Monday, September 24, 2012

The Ramsey Interview On CNN


We are currently working through the ransom note in an attempt to learn where the language came from, since even deception does not come from a void. 

Statement Analysis of Ramsey CNN interview. Quotes in italics. Statement Analysis in bold type. The inclusion of commentary is also in bold type. The article's commentary is in plain text.  As we work through the ransom note, it is important to bring readers up to date with Statement Analysis (taken from the original blog) 

Note that at the time of the interview, the police had accused the Ramseys of not cooperating.

NATALIE ALLEN, CNN ANCHOR: And Brian is here, he conducted an exclusive interview today with the child's parents, John and Patricia Ramsey.

BRIAN CABELL, CNN CORRESPONDENT: First of all, from a newsstand point, a couple of item's came out, the Ramsey are going to be putting together their own investigative team, they say, private investigaters. This is not meant as any disrespect, they say, for the Colorado authorities. They just want the best mind possible, they say, looking into this crime.

Note that the family used their financial resources to construct their own "investigatory team" which included defense attorneys. This is a highly unusual step in a child murder. When hiring defense attorneys, the Ramseys:

1. Believed they had a need to attorneys
2. Brought strong public criticism upon themselves.
3. The Ramseys, themselves, brought greater focus upon their own behaviors in terms of Behavioral Analysis, which had already shown that they were not cooperating but hindering the investigation from the very beginning. 

Secondly, they will be offering a reward perhaps as much as $50,000 starting next week. It has been a very difficult week as you might expect for the Ramsey family, a very difficult interview as well, we talked to them for about 45 minutes.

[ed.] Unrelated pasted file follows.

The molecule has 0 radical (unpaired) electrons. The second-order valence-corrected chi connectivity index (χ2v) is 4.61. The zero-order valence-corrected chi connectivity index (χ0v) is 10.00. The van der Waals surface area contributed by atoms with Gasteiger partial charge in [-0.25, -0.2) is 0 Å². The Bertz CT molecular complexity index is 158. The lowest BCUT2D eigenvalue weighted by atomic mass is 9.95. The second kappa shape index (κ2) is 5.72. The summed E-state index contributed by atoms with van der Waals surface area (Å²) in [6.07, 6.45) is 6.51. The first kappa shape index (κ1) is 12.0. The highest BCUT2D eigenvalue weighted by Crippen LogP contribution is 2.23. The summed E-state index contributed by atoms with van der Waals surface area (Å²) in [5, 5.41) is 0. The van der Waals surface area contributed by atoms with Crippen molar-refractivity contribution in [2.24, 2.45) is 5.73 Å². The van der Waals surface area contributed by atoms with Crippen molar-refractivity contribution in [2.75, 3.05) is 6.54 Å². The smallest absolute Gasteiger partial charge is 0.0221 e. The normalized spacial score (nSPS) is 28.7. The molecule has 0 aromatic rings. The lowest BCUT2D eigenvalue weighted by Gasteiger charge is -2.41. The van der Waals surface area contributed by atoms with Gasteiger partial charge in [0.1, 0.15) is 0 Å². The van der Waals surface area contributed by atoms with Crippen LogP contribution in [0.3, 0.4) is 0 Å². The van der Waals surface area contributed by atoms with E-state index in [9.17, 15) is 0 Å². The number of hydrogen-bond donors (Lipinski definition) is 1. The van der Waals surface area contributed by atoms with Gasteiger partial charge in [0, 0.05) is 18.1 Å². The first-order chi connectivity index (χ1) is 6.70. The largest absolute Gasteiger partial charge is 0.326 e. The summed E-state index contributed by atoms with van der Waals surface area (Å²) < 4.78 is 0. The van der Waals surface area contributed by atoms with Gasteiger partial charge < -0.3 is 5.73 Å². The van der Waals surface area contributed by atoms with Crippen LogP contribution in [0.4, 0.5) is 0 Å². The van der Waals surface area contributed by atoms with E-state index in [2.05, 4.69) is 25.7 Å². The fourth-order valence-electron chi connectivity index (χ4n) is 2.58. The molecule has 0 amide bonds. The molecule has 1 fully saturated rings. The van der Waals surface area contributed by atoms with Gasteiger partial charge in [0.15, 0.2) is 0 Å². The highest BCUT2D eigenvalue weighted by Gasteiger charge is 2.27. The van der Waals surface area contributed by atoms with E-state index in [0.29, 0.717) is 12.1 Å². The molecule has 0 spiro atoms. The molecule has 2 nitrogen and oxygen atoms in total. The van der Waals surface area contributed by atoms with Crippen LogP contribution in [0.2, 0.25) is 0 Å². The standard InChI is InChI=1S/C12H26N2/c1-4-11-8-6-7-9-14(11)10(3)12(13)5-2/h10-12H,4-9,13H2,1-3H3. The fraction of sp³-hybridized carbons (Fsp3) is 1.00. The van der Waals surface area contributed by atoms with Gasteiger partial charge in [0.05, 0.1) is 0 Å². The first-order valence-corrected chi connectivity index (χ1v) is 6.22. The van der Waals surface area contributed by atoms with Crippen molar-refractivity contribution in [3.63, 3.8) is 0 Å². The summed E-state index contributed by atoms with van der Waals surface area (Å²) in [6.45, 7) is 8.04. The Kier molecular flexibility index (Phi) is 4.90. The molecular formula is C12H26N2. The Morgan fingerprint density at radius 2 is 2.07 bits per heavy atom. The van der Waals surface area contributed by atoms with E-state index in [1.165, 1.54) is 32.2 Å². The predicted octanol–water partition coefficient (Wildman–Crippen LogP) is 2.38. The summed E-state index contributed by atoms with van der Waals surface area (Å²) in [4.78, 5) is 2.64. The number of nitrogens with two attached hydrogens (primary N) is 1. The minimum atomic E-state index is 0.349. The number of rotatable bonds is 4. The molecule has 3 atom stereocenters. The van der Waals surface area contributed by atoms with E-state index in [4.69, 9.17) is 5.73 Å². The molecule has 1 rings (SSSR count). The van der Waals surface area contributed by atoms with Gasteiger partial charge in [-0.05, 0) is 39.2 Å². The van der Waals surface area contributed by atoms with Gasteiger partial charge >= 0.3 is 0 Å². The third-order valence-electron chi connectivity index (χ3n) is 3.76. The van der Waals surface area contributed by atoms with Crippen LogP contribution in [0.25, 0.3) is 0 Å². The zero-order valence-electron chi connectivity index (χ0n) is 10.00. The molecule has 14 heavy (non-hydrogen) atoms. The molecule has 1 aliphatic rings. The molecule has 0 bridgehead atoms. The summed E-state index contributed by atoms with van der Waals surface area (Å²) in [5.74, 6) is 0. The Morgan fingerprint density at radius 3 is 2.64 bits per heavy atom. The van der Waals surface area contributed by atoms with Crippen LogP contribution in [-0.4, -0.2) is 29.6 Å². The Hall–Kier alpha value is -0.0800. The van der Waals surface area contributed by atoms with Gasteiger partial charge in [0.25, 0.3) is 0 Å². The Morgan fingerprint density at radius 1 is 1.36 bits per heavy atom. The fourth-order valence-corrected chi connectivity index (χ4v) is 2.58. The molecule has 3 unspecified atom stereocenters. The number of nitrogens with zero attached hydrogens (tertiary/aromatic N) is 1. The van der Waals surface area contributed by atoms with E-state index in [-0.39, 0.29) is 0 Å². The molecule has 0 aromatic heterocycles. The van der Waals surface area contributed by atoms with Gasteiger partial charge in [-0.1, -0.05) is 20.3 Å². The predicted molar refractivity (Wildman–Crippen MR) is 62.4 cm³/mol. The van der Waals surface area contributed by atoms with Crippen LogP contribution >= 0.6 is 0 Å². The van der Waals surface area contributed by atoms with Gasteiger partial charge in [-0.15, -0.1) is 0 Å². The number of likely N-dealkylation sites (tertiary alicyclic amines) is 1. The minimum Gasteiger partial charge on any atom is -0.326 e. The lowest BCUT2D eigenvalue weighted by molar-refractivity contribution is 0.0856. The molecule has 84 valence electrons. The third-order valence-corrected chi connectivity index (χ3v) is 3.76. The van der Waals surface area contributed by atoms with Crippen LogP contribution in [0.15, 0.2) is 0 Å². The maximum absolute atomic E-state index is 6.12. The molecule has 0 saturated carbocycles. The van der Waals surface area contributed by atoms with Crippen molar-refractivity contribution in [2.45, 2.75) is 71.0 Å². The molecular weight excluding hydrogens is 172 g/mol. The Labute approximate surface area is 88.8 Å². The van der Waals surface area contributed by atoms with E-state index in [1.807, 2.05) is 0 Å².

Do they fear losing the money?  Please note the amount of the money is less than half of his Christmas bonus.  

This is also unusual. The norm is to have money raised for a reward; including law enforcement and private citizens working together to entice somoene with knowledge to come forward.

CABELL: Why did you decide you wanted to talk now?

JOHN B. RAMSEY, JONBENET'S FATHER: Well we have been pretty isolated -- totally isolated -- for the last five days, but we've sensed from our friends that this tragedy has touched not just ourselves and our friends but many people. And we know that there's many people that are praying for us, that are grieving with us. And we want to thank them, to let them know that we are healing, and that we know in our hearts that JonBenet is safe and with God and that the grieving that we all have to do is for ourselves and for our loss, but we want to thank those people that care about us.

Notice first that the question is "why" did you decide to talk "now".

Let's look at John Ramsey's answer as to "why".

"Well we have been pretty isolated -- totally isolated -- for the last five days"

"wellmay be habitual manner of speaking; generally used as a pause to think. As with all habitual speech, we look to see if a pattern develops of when any 'delaying' or pause words are used. It can indicate that the question asked is sensitive.

"we have been pretty isolated". In Statement Analysis, extra words give us additional information. If a sentence works without a word, the word is deemed "extra" and is valuable to the analyst.
"We have been isolated" is a straight forward answer. Here we have the additional word "pretty"; which would indicate a sensitivity. Someone who is "pretty" isolated is somewhat isolated. Remember, words are chosen in less than a microsecond. Ramsey then contradicts himself with another additional word, "totally" isolated.

"for the last five days" is added. This would indicate that they were not "pretty" isolated, or even "totally" isolated before the 5 days.